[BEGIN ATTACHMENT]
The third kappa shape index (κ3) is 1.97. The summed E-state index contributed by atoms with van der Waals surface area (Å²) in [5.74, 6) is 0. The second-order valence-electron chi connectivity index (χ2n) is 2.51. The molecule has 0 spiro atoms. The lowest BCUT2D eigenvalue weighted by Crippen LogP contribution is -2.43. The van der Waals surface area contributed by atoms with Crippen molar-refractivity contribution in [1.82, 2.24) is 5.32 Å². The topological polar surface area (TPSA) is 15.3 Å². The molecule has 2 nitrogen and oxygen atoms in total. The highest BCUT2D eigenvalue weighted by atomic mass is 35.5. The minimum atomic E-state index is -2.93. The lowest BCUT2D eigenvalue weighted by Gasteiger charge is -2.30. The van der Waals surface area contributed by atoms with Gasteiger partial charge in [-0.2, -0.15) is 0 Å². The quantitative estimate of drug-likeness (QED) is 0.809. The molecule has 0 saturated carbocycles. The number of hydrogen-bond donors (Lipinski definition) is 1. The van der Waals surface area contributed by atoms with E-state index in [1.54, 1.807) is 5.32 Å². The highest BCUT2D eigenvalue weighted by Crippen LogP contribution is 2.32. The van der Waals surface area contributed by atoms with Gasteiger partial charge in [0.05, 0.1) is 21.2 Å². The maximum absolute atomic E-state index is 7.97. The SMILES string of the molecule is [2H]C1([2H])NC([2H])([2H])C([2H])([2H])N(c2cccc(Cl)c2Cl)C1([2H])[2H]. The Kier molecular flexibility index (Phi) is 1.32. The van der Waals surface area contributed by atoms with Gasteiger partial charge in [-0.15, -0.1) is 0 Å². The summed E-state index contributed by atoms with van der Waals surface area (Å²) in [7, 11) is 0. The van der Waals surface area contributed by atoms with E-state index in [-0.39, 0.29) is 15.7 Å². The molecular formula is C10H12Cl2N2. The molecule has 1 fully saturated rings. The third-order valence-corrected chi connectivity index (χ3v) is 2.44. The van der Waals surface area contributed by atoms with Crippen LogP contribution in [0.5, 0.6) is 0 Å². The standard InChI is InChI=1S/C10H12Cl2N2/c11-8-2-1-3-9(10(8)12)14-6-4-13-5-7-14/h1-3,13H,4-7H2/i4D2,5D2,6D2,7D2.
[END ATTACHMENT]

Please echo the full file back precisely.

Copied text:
The third kappa shape index (κ3) is 1.97. The summed E-state index contributed by atoms with van der Waals surface area (Å²) in [5.74, 6) is 0. The second-order valence-electron chi connectivity index (χ2n) is 2.51. The molecule has 0 spiro atoms. The lowest BCUT2D eigenvalue weighted by Crippen LogP contribution is -2.43. The van der Waals surface area contributed by atoms with Crippen molar-refractivity contribution in [1.82, 2.24) is 5.32 Å². The topological polar surface area (TPSA) is 15.3 Å². The molecule has 2 nitrogen and oxygen atoms in total. The highest BCUT2D eigenvalue weighted by atomic mass is 35.5. The minimum atomic E-state index is -2.93. The lowest BCUT2D eigenvalue weighted by Gasteiger charge is -2.30. The van der Waals surface area contributed by atoms with Gasteiger partial charge in [-0.2, -0.15) is 0 Å². The quantitative estimate of drug-likeness (QED) is 0.809. The molecule has 0 saturated carbocycles. The number of hydrogen-bond donors (Lipinski definition) is 1. The van der Waals surface area contributed by atoms with E-state index in [1.54, 1.807) is 5.32 Å². The highest BCUT2D eigenvalue weighted by Crippen LogP contribution is 2.32. The van der Waals surface area contributed by atoms with Gasteiger partial charge in [0.05, 0.1) is 21.2 Å². The maximum absolute atomic E-state index is 7.97. The SMILES string of the molecule is [2H]C1([2H])NC([2H])([2H])C([2H])([2H])N(c2cccc(Cl)c2Cl)C1([2H])[2H]. The Kier molecular flexibility index (Phi) is 1.32. The van der Waals surface area contributed by atoms with Gasteiger partial charge in [-0.15, -0.1) is 0 Å². The summed E-state index contributed by atoms with van der Waals surface area (Å²) in [7, 11) is 0. The van der Waals surface area contributed by atoms with E-state index in [-0.39, 0.29) is 15.7 Å². The molecular formula is C10H12Cl2N2. The molecule has 1 fully saturated rings. The third-order valence-corrected chi connectivity index (χ3v) is 2.44. The van der Waals surface area contributed by atoms with Crippen LogP contribution in [0.5, 0.6) is 0 Å². The standard InChI is InChI=1S/C10H12Cl2N2/c11-8-2-1-3-9(10(8)12)14-6-4-13-5-7-14/h1-3,13H,4-7H2/i4D2,5D2,6D2,7D2.